A film of beguiling simplicity, Eran Kolirin’s The Band’s Visit (2007) is a moving ode to the craft of storytelling in the purest sense, exemplifying with every frame the old adage of how a picture is worth a thousand words.
When an Egyptian police band – the Alexandria Ceremonial Orchestra – mistakenly stumbles into the remote Israeli desert town of Bet Hatikva, they’re marooned for 24 hours awaiting the next bus to perform at their original destination, Pet Hatikva.
The eight-piece band is led by the reserved and dignified Tawfiq (Sasson Gabai), a man whose reticence, borne of humility, is faintly alluring to restaurant owner Dina (Ronit Elkabetz); craving distraction from the static emptiness of life in this place she offers her home and that of her friend to these curiously attired strangers whose presence marks a welcome and exotic alteration in the landscape of this place that time has forgotten.
Thriving on small but meaningful vignettes, Kolirin’s film, which he also wrote, is rich with subtle characterisation, transporting us to a world far away and yet not dissimilar to our own at all. The heart of his film is its seamless and varied observations of these people, allowing small moments to gather weight in an inspired accumulation of minutiae. With English as their common ground, these people discover the universality by which the means of communication, no matter how meagre, can flourish.
How Kolirin manages an elliptical, ethereal suffusion of, simultaneously, broken dreams and a pervasive optimism, is nothing short of remarkable. Somehow there’s an austerity, and a surprising gentleness, collated from this inhospitable land, where a look or gesture is used to convey more than mere words.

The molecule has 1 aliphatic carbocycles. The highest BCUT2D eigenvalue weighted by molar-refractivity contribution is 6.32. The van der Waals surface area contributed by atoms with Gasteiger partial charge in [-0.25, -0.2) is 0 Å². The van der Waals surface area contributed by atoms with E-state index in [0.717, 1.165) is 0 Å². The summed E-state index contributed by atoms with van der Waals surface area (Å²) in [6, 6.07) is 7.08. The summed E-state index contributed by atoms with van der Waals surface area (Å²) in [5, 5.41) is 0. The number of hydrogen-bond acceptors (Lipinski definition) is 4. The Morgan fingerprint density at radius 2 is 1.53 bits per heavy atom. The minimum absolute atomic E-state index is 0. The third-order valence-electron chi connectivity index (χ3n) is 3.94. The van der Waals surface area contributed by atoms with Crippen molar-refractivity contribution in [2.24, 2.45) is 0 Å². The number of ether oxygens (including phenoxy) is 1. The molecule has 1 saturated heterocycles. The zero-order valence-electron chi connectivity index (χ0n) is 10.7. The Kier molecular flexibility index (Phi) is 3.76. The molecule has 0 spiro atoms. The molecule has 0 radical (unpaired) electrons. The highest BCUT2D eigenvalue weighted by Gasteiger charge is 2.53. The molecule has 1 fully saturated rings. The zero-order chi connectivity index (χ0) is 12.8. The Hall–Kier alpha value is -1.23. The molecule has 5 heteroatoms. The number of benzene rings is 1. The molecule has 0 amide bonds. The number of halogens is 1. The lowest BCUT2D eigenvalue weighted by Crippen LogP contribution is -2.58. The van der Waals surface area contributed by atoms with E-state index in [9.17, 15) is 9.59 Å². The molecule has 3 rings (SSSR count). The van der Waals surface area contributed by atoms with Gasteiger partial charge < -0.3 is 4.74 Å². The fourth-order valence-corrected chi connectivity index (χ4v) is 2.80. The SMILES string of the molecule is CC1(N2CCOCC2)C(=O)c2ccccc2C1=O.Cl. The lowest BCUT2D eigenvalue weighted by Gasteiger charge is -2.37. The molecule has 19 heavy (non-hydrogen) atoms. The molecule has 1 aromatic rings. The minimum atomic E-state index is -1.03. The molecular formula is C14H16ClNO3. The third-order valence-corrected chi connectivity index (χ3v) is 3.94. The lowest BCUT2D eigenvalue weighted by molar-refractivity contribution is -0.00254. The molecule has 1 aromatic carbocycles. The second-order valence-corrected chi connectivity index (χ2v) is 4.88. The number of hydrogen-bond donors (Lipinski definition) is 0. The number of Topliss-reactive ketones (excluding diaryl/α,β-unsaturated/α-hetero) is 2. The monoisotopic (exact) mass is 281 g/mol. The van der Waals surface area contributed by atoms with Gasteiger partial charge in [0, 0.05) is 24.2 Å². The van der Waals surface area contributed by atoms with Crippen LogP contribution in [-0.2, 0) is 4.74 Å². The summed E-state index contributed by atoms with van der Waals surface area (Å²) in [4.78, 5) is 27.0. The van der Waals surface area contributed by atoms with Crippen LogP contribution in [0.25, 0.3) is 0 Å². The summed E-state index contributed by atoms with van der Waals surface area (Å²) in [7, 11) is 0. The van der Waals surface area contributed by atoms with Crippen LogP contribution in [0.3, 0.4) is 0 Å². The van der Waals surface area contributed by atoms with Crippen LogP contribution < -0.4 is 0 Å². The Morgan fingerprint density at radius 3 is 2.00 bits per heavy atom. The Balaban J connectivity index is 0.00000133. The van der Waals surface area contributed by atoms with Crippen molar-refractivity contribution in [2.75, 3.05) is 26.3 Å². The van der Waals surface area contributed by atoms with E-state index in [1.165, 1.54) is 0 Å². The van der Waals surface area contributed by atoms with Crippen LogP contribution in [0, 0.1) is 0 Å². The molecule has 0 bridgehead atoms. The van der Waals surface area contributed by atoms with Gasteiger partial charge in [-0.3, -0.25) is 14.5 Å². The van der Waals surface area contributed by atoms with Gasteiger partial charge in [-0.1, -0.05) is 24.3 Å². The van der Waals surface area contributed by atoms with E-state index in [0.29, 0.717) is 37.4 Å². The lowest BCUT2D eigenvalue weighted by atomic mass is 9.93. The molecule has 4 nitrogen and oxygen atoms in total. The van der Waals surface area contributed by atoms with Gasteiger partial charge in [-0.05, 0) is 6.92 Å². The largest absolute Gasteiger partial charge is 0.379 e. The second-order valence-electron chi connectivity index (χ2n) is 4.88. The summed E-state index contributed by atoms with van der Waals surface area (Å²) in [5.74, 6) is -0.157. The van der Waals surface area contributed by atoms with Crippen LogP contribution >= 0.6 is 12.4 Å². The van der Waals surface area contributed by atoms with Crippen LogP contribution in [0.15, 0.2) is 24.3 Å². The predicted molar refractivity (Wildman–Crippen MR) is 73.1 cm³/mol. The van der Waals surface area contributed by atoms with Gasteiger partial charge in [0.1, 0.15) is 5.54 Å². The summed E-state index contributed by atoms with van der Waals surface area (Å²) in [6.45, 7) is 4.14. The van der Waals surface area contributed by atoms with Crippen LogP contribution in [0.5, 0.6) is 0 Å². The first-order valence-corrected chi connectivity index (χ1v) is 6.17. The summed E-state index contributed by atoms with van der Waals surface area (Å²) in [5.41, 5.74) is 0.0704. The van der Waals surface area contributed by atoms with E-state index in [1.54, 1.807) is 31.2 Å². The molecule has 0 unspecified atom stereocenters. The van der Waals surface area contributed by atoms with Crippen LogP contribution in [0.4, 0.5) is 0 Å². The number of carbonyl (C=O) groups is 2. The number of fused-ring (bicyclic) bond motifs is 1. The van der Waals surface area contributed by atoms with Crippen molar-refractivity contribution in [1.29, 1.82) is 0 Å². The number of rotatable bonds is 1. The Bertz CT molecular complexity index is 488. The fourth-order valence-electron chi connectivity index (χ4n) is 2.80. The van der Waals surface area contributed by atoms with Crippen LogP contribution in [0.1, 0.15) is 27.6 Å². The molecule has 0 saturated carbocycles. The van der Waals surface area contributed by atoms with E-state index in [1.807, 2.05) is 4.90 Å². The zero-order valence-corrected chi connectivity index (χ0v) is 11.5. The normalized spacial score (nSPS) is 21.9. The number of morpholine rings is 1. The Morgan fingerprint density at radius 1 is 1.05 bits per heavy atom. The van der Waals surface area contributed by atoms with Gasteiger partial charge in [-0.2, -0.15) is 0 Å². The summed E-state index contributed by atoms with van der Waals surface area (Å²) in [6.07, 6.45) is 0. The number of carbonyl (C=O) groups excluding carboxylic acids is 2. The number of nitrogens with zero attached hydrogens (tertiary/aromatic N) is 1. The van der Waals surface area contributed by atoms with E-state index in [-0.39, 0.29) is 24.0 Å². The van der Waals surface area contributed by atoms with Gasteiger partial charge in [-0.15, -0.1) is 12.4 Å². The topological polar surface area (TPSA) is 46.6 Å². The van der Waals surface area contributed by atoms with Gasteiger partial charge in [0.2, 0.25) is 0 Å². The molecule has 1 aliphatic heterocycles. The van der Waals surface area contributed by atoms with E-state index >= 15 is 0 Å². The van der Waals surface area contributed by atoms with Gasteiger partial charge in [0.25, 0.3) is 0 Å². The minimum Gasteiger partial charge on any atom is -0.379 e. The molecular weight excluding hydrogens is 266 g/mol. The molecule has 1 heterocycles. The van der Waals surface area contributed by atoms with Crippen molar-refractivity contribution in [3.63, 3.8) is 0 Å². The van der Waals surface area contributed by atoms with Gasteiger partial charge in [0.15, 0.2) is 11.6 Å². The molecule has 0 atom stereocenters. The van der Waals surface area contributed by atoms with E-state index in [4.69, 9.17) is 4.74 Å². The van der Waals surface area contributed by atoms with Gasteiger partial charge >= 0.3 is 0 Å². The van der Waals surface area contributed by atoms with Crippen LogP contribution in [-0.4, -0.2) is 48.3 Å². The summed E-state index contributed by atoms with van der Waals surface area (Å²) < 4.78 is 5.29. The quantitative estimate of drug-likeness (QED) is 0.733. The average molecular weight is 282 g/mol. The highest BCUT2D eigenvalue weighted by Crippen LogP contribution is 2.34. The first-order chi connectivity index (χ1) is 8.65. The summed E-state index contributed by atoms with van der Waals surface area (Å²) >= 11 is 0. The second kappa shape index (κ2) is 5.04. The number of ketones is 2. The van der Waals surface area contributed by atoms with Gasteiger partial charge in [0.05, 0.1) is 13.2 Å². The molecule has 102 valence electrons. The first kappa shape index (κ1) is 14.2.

The acting is flawless, especially Elkabetz as the defiant and independent Dina, a woman whose boundless spirit and force of personality will never allow her to dissolve into the dead heart of this desert wasteland. There’s an almost mystical allure created by her presence, leaving you magnetized and hanging on her every word.
Gabai as the modest and decent Tawfiq is her perfect complement giving a subtle and moving portrayal; lending great support are Khalifa Natour as Simon, the timid sometime conductor whose unfinished concerto is a source of despair, and Saleh Bakri as the headstrong Khaled whose night out with some of the locals at their roller-skating rink and disco produces some sublimely brilliant scenes.
The Band’s Visit is that rare gift: a cinematic model of restraint in its writing and execution, full of compellingly fateful quirks, and a clarity of vision you can’t help admiring and achieved with the lightest touch. Not once does Kolirin’s film require the crutch of bold, grandiose statements to convey his humanistic intentions. Here is a true cinematic gem, infused with a poignancy that lingers like a spell: part sadness, part nostalgia, part quiet desperation. In brief, a magnificent ‘small’ film to savour again and again.